MANILA, Philippines - President Aquino compared his job last Friday to that of a psychiatrist trying to cure damaged attitudes among people.

“When I was listening to the opening prayer, I was slowly getting very depressed. But I assure you, the problem that we face... I will have a lot more to face as the day progresses. So it is sometimes, in this occasion, it’s clearer where you are rather than where I am,” the President said in his speech at the 2nd Asia-Pacific Conference on Psychosocial Rehabilitation and 27th Post-Graduate Course and 22nd Midyear Conference of the Philippine Psychiatric Association in Makati City.

Aquino said he was aware that over 100 million people around the world were diagnosed with debilitating mental illnesses, such as depression, schizophrenia, alcoholism, or even Alzheimer’s, among other complications, and could only imagine the difficulties these people are facing.

“As much as I want to share some ideas of my own, I am not a psychiatrist. But I do see that there are some similarities between your jobs and mine, in that we are both trying to mend damaging attitudes: you on an individual level, and us, on a national level,” he said.

“This is rooted in the same idea I shared when I addressed my countrymen three days ago. For the past years, our people had been mired in a damaging pessimism – the idea that government is not there to help them; and the idea that, no matter how hard they work, things will not change. This is the attitude we seek to change,” the President added.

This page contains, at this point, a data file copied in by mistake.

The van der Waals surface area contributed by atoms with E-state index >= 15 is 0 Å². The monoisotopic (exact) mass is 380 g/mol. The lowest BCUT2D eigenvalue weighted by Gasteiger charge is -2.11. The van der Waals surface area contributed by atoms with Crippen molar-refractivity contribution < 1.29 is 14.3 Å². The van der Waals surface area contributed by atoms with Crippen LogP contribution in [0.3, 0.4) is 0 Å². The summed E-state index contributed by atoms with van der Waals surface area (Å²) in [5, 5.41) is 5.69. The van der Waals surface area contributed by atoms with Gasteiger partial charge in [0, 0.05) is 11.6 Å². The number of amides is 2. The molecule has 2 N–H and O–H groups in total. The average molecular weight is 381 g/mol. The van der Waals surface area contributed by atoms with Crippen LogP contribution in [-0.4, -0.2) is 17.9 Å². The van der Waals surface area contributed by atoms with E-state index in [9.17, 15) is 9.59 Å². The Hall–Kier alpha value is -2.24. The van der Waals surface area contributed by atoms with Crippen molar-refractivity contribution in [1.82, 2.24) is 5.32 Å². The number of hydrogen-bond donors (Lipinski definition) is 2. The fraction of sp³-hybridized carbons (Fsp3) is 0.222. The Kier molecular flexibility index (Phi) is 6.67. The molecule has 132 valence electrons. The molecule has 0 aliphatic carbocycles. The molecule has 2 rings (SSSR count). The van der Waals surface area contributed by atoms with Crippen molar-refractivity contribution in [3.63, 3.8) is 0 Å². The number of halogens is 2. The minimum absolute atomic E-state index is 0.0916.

He stressed that “changing a mindset cannot be done overnight, nor can it be achieved through empty words and mere rhetoric.”

“As it is in your field, the government must do what it can to empower its people and to foster an environment in which each and every one of them can thrive. To do this, we have chosen to change the system into one that is more capable of empowerment – one that saves our people from the fatalism and the so-called crab mentality that has for so long stunted our progress as a nation,” Aquino said.

He said the government was investing in significant interventions and social services in order to help the most disadvantaged and to give the means to improve their situation.

“We are also continuously pursuing the corrupt, who have not only redirected public funds to their own bulging pockets, but have also given our countrymen the notion that the powerful are above the law. We want to change this notion. We want our people to change their mindset toward corruption – from one that acknowledges it as a harsh reality, to one that expects the corrupt to be tried and put behind bars,” he said.

“These are the small psychic shifts we want our people to take, because however small they may be, they teach our countrymen once again how it is to hope,” Aquino said.

The President said the government was working with different groups to improve the lives of the people and thanked the association for its contributions.

“Our administration similarly wants to reach the unreached – we want to give livelihood to all Filipinos, from those dwelling in the streets of Manila to those in ramshackle houses in far-flung provinces. We want a nation that is united by hope. We know the important role you play in the lives of millions of people around the world – and in that regard, we not only give our support, but we are working to make your jobs easier. We are indeed behind you,” he said. – With Sandy Araneta

Chief News Editor: Sol Jose Vanzi